What has it been like working as production manager on the Far South Coast, in charge of multiple mastheads each with unique personalities?

The life of a production manager is deadline after deadline listening to excuse after excuse.

There isn’t one I haven’t heard.

Coordinating editors, managers, advertising staff and journos to do the right thing and get their copy to production in on time and legible is quite a feat.

In the end you begin to love the stress and the adrenaline rush you receive dealing with day to day problems.

When the powers to be closed the press down the production area went through another massive change.

All the image setters, chemical baths and dark room equipment were thrown out.

Bega went from a hectic production site to having only to produce the two Bega editions and I’m sure the Bombala paper.

The onus went back to each town having to produce its own paper using computers and programs such as Quark, Photoshop and Illustrator.

We got a week’s training and told to go for it and from there on we have never stopped learning new technology.

Now I think of it, this is the period where I really started to enjoy working in newspapers, the design work you could do for clients and their ads are endless…the satisfaction I get from doing this is something else.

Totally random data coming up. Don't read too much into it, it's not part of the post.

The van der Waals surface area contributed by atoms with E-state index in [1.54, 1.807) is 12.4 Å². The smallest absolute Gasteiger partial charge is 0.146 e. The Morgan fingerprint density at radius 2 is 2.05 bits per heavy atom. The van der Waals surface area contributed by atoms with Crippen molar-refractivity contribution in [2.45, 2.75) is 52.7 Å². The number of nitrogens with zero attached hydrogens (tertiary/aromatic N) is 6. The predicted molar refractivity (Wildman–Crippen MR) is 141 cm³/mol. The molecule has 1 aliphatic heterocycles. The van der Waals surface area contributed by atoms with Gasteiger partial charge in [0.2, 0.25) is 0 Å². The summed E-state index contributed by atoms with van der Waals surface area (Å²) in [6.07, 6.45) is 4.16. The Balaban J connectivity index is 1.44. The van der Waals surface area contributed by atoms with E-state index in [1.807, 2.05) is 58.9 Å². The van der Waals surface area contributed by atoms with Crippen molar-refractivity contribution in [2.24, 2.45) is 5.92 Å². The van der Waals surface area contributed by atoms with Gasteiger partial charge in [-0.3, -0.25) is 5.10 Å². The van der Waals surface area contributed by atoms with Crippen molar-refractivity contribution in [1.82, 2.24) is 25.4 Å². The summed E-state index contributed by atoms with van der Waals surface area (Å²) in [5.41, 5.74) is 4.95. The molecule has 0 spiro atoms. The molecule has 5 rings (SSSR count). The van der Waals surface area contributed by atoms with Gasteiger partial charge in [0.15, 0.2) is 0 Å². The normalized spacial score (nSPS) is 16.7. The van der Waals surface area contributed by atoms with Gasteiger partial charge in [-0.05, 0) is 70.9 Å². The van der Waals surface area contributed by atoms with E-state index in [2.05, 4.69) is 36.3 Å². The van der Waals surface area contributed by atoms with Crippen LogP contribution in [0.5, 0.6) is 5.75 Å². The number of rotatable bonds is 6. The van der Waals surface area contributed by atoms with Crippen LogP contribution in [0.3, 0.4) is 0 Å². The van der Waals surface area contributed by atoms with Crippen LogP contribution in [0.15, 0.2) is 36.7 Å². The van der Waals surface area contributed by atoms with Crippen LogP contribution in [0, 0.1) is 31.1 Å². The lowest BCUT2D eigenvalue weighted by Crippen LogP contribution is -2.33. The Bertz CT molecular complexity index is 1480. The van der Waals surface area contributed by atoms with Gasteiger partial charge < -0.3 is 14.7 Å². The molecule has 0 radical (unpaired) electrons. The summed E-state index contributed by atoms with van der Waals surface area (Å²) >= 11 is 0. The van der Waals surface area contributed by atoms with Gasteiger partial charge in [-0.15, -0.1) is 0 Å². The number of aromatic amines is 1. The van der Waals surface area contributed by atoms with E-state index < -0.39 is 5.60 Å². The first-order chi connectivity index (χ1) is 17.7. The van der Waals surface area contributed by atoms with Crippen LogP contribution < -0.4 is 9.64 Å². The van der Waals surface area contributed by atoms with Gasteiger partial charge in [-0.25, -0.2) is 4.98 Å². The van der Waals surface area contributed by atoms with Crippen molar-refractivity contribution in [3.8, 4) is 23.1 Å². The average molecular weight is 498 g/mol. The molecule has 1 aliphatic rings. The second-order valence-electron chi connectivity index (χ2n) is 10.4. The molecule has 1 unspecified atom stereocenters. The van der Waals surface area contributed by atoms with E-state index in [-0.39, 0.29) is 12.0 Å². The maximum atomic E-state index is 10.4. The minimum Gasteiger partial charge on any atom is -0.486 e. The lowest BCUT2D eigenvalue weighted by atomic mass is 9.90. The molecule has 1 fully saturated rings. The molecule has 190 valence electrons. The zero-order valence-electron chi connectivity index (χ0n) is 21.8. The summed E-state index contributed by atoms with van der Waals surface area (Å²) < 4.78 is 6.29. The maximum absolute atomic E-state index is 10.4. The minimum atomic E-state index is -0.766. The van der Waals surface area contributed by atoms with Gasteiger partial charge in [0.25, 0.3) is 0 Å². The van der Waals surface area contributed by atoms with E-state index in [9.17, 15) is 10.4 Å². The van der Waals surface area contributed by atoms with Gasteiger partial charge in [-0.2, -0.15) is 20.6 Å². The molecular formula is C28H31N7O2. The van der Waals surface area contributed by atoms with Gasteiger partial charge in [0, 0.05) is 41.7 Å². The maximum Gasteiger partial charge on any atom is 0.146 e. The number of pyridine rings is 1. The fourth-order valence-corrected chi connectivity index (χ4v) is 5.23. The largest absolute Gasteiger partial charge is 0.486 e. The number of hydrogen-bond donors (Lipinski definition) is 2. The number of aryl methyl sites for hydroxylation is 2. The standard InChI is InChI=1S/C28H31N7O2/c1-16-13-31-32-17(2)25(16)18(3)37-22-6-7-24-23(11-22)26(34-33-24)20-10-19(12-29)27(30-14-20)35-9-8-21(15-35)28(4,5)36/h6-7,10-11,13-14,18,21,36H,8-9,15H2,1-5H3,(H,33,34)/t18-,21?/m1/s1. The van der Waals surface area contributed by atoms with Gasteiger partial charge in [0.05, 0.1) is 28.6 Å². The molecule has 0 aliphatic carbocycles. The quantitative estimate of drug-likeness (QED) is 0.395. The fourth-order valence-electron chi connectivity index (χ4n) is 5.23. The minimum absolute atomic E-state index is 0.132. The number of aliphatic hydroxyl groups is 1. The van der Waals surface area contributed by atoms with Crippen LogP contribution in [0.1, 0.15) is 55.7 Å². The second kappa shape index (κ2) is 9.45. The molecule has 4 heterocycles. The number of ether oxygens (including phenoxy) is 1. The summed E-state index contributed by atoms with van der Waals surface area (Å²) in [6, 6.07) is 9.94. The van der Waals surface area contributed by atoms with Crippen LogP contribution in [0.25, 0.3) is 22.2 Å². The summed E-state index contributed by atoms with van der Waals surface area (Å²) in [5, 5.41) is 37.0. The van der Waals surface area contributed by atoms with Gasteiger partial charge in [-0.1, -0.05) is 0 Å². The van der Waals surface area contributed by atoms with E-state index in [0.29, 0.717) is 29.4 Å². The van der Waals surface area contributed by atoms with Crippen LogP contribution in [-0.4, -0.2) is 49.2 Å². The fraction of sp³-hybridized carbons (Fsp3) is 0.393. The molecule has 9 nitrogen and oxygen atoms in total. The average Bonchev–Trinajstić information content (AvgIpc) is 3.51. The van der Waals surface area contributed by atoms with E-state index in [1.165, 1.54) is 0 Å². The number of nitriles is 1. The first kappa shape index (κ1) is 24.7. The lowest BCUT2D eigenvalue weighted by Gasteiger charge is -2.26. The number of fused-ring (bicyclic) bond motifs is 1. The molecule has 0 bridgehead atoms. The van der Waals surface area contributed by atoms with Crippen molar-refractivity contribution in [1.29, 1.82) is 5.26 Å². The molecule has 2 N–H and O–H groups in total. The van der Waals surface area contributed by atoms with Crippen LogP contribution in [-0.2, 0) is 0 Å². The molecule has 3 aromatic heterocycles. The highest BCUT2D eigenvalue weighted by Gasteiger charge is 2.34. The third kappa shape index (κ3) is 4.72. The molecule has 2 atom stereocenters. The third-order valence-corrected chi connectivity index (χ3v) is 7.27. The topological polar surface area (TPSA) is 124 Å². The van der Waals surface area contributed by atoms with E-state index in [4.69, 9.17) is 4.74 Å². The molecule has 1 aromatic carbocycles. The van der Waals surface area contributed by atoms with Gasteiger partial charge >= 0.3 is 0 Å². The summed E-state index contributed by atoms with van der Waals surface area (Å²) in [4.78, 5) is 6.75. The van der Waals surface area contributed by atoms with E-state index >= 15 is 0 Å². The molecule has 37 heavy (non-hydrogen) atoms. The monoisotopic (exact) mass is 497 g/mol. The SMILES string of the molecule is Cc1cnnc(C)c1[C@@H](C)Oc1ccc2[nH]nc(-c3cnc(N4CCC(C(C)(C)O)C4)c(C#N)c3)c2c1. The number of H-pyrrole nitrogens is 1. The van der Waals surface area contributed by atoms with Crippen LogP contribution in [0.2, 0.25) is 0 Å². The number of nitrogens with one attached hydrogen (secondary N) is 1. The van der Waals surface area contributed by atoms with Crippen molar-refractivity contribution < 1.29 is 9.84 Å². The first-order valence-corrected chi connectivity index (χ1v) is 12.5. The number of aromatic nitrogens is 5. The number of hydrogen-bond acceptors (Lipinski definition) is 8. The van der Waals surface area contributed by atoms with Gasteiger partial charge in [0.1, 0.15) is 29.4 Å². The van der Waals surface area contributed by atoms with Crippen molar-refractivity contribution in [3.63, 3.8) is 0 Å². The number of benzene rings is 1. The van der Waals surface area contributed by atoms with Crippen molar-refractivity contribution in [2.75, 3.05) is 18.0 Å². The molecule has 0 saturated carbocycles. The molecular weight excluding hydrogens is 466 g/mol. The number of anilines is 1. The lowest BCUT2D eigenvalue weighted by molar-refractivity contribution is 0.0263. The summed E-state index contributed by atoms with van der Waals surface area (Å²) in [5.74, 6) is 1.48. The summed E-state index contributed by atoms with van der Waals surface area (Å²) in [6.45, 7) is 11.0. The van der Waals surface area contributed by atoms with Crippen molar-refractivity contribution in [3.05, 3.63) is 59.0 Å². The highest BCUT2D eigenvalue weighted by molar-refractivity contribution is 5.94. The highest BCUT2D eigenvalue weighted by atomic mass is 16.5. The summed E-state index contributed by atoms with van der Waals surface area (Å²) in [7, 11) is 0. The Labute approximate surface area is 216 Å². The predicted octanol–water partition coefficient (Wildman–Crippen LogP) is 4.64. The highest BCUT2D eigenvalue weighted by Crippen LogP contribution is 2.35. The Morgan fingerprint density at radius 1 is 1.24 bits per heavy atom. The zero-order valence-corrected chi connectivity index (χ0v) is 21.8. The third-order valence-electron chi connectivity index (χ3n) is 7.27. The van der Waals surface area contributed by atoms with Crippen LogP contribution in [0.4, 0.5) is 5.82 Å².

It may sound corny but it is true.

During this period I spent a lot of time on the road, travelling up and down the coast helping sites out of difficult situations.

I was working out of the Narooma office for a couple of years and during that time I received a phone call from the managing editor of the BDN, Anna Glover, asking if I would like to return to Bega and take over the reins as production manager.

Sadly Kevin Tarlinton had passed away.

And here I am.

In the ensuing years, slowly but surely Bega Production site, or the Far South Coast Production site as I like to call it, regained the Eden, Merimbula, Bombala and Narooma mastheads.

Yes we are based in Bega, but we give every masthead the same quality attention, there is no bias at this site.

This is one aspect I had to make sure came about when we undertook the production work for the other mastheads.

Once you get this industry into your blood it becomes your passion and love, it’s hard to let go.

How has technology changed the way you do your job?

The internet is a growing organism, it is an exciting and new avenue for newspapers to merge with and one that I’m truly excited by.

To quote Bob Dylan “Times they are a changin”, quicker than most people like or realise, who knows what technology will throw at mankind in the next 10 to 20 years. 

For over a hundred years the production area hardly altered, but within the span of 30 the changes have been dramatic. 

PS. Production people really do like journalists and ad reps.

Smartphone
Tablet - Narrow
Tablet - Wide
Desktop